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EMERGENCY RULE: Again Senate Suspends Decision On President Jonathan’s Letter



The Senate, on Wednesday, for the second time, suspended deliberations on the President Goodluck Jonathan’s letter seeking another extension of the emergency rule in the three North – Eastern states of Adamawa, Borno and Yobe States.
The letter was read by Senate President, David Mark, on Tuesday and the senators went behind closed doors to discuss it but could not take any decision on whether to approve or reject the proposal.
At the  resumed plenary on Wednesday, Senate leader, Victor Ndoma – Egba, moved a motion for the continuation of the letter’s consideration in a closed session.
At the end of the session which lasted about two hours,  Mark explained that his colleagues have an extensive,  frank and exhaustive debate over the issue but had to postpone further discussions on it to Thursday.
Mark said, “We had a very robust and detailed discussion and we will continue the discussion tomorrow. The senate also resolved that we will invite the service chiefs to be part of our discussion by appearing before the senate”
Speaking with journalists shortly after plenary, Senators Ahmed Lawan ( APC Yobe North) and Kabiru Gaya ( APC, Kano South), said they maintained their opposition to the extension of the emergency rule through out the meeting because they were not convinced that it would achieve the intended objective.
Gaya  noted that the last time that the extension was granted before the extension, none of the local governments was under the control of Boko Haram but that now, in Borno State, there are 14 local governments out of 27  under the control of Boko Haram.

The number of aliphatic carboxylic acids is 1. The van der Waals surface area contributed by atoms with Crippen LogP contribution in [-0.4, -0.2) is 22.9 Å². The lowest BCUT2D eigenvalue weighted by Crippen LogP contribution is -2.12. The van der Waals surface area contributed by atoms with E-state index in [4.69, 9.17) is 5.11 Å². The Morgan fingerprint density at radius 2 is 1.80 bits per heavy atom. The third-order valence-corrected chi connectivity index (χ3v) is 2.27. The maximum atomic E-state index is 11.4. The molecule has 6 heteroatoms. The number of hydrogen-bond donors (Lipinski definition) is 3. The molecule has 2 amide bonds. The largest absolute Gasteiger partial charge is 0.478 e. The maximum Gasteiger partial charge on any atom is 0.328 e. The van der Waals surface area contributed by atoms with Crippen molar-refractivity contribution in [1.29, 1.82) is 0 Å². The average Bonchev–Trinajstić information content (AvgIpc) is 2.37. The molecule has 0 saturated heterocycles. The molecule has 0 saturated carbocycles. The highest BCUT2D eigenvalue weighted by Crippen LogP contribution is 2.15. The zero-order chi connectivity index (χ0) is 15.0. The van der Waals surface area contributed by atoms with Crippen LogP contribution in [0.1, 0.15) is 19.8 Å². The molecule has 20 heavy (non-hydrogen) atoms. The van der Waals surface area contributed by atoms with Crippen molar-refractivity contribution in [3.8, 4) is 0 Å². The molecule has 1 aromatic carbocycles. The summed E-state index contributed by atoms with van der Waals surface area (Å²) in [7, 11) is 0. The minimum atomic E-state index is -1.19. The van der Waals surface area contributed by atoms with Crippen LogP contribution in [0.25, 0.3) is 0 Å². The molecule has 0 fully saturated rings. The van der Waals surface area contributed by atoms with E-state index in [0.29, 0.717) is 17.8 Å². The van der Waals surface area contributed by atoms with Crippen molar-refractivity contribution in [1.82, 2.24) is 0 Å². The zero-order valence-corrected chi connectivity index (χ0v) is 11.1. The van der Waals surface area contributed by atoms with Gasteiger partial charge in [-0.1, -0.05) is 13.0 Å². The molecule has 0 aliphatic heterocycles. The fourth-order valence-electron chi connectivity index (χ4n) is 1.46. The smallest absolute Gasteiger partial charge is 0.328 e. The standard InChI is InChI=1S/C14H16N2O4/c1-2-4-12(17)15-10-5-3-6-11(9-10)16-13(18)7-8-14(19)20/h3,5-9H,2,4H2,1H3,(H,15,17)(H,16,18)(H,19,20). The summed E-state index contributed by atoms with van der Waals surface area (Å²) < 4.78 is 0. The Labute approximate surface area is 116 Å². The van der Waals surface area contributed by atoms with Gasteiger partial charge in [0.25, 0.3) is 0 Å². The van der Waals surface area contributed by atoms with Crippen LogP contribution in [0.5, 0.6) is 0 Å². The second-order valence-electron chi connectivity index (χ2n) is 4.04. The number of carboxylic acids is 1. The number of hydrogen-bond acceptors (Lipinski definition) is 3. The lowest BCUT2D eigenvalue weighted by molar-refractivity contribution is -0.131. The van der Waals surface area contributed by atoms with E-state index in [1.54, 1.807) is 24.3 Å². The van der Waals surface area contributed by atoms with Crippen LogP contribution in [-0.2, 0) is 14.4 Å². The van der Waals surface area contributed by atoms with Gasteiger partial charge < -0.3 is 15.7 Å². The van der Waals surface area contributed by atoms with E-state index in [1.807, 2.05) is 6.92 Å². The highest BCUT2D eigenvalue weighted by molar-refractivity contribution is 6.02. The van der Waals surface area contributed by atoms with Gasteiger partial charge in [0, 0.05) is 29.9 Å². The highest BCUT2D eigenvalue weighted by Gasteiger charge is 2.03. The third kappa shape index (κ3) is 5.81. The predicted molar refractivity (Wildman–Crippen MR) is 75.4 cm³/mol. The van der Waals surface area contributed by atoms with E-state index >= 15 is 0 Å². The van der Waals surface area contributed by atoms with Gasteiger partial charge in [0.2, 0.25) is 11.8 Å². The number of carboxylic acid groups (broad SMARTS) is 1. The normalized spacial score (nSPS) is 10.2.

He said, “The state of emergency did not work there in that case. We have problem also in Borno, Yobe and Adamawa states, we lost two or three local governments in Yobe State and almost five local governments in Adamawa State.
“So the whole thing is retrospective, it’s going backward, it’s reducing. The problem is escalating, Borno camp has the highest number of refugees in Africa, I believe and we have over 25,000 to 30,000 people being paid daily to take their three square meals.
“So we believe there are a lot of questions to be answered by the service chiefs. We can’t just simply grant the state of emergency just like that without inviting them to tell us what really happened, because we gave eight conditions before when we granted the last request and no condition has been met.
“That is one of the problems. When you see an army officer hiding under a bed in your dormitory, and by the sound of Boko Haram, he runs out of that place, what would you do.
“The Nigerian army had high respect before, we fought the Liberian war and in many other places and we succeeded and now, up to 90 percent of the weapons and armory of the military are in the hands of Boko Haram.
” So, I believe that we have to wait until we hear from the Service Chiefs, if they are able to answer our questions, then we can take the next step.”
Lawan said, “We have granted two requests for extension in the past but for 18 months,  the state of emergency did not work and we believe that there is no point going through the same process again.”
He insisted that the military did not need an emergency rule before it could successfully deal with the  insurgency situation because there was no such proclamation in the Niger Delta region  before the militants were flushed out of the place.
Meanwhile it was reported yesterday, that there was mixed reactions  in the senate over President Goodluck Jonathan’s request for extension of a state of emergency in Adamawa, Borno and Yobe

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